This content is selected and controlled by WebMD's editorial staff and is brought to you by Janssen.

If you've just been diagnosed with diabetes, you can still keep up with the things you love while you take care of yourself. Manage your health the right way and you'll live a rewarding, active life.

1. Get Informed

Your first step is to ask questions and learn as much as you can about:

  • Changes you can make to take care of yourself
  • Medical treatments you need

Start with your doctor. He can put you in touch with diabetes educators, dietitians, or other specialists who will get answers to the questions that concern you most.

Talk to your friends and family members who have diabetes. You could also join a support group and connect online with other people who are going through the same things you are. Knowing more helps you make choices.

2. Get the Right Care

You and your doctor will work out a treatment plan that's tailored to your needs. It could include things like:

Medicines. Whether you need medication to help treat your diabetes depends on your symptoms, complications, blood sugar levels, and other issues.

Lifestyle changes. You'll see improvements in your condition if you change your diet, lose extra weight, and get more active.

Monitor your blood sugar. Your doctor can teach you how to keep track of it and show you what to do to avoid highs and lows.

3. Track Your 'ABCs'

The disease makes you more likely to get conditions that may affect your eyes, nerves, heart, teeth, and more. This is why you want to watch your diabetes ABCs.

"A" stands for A1c. This test measures your average blood sugar over the past 2 or 3 months. Your goal is to keep your score around 7% or less without risking low blood sugar.

"B" stands for blood pressure. If you have diabetes, you're more likely to get high blood pressure, which can lead to other serious conditions. Get your numbers checked two to four times a year.

"C" stands for cholesterol. Diabetes can also put you at risk for high cholesterol, which makes heart disease and strokes more likely. Get it tested at least once every year.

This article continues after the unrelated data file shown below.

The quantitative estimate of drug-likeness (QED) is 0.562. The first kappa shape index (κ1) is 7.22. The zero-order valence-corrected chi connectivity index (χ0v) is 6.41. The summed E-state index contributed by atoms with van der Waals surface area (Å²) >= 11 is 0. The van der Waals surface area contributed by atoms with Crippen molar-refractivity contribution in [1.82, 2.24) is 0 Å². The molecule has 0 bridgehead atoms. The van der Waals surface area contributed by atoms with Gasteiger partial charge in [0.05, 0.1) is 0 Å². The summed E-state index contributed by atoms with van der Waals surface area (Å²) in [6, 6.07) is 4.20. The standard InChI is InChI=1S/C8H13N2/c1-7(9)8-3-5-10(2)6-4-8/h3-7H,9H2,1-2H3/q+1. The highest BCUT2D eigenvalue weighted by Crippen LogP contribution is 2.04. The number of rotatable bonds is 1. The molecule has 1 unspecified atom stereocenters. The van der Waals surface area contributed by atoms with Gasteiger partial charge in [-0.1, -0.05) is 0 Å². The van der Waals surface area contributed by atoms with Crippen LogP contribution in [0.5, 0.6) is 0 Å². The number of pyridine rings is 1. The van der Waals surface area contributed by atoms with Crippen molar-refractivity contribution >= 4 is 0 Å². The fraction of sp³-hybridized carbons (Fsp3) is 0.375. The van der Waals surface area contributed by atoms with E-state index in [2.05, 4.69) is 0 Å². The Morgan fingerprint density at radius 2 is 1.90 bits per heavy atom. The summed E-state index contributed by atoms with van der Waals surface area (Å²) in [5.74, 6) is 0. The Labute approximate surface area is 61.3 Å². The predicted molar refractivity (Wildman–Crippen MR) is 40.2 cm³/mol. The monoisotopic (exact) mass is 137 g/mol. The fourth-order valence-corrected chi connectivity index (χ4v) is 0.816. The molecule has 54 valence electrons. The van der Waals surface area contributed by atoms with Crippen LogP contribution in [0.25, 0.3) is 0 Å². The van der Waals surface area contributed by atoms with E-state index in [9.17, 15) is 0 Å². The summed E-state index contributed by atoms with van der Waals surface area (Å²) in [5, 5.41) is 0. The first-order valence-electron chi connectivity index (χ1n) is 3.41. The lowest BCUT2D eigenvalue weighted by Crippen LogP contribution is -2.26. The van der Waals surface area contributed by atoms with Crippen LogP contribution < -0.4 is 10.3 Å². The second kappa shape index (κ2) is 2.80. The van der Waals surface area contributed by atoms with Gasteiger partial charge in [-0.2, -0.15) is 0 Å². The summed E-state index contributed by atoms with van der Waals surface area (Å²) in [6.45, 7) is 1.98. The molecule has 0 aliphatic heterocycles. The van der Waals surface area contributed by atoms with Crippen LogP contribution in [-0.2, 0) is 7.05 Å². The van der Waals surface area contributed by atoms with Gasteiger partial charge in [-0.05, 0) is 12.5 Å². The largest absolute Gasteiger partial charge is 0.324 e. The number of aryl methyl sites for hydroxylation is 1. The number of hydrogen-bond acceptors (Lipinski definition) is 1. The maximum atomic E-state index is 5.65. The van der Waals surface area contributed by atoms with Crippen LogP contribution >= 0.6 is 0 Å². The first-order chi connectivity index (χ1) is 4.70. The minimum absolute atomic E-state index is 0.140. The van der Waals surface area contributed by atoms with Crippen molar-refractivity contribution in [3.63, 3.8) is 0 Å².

4. Take Steps to Manage Your Diabetes

Once you know more about living with the condition, you're ready to put that knowledge into practice. A healthy lifestyle includes:

  • See your doctor two to four times a year.
  • Eat a balanced diet.
  • Get at least 30 minutes of exercise most days of the week.
  • Reach and keep a healthy weight.
  • See your dentist at least twice a year.
  • Don't smoke.
  • Get eye and foot exams every year.

5. Stop Complications Before They Start

You can prevent problems if you control your diabetes with diet, medication, exercise, and regular checkups.

It’s also important to know the warning signs of some common complications:

Nerve damage (diabetic neuropathy). It can have an impact on your feet and legs. You might get symptoms like:

  • Numbness or tingling
  • Burning
  • Cuts or sores that heal slowly
  • Erectile dysfunction or vaginal dryness

Eye problems (diabetic retinopathy). This can happen from damage to small blood vessels in the retina, a layer of tissue on the inside of your eyes. Talk to your doctor if you notice any signs of trouble, such as things like:

  • Blurry vision
  • Eye pain or pressure
  • Spots before your eyes
  • Sudden loss of sight

Kidney damage (diabetic nephropathy). It's a complication that can lead you to need treatment with dialysis or a kidney transplant. To rule out problems, your doctor will check your blood pressure two to four times a year and your urine protein (microalbumin) at least once a year.

Heart disease and strokes. They're both more likely if you have diabetes. The risks go up even higher if you smoke, are overweight, have high blood pressure, or have a family history of heart disease. Talk to your doctor about your risks and what you can do to lower them.

6. Get Help From Your Diabetes Health Care Team

If you catch complications early you'll boost your chances of treatment success. Talk to your doctor whenever you have concerns. You may need something as simple as a lifestyle change or a tweak in your meds.

Whether you have questions about your treatment or think you may have a complication, your diabetes health care team is there to help. Their goal is the same as yours: let you keep doing the things you love with the people you care about.

WebMD Medical Reference

Next In The Series

From WebMD

More on Type 2 Diabetes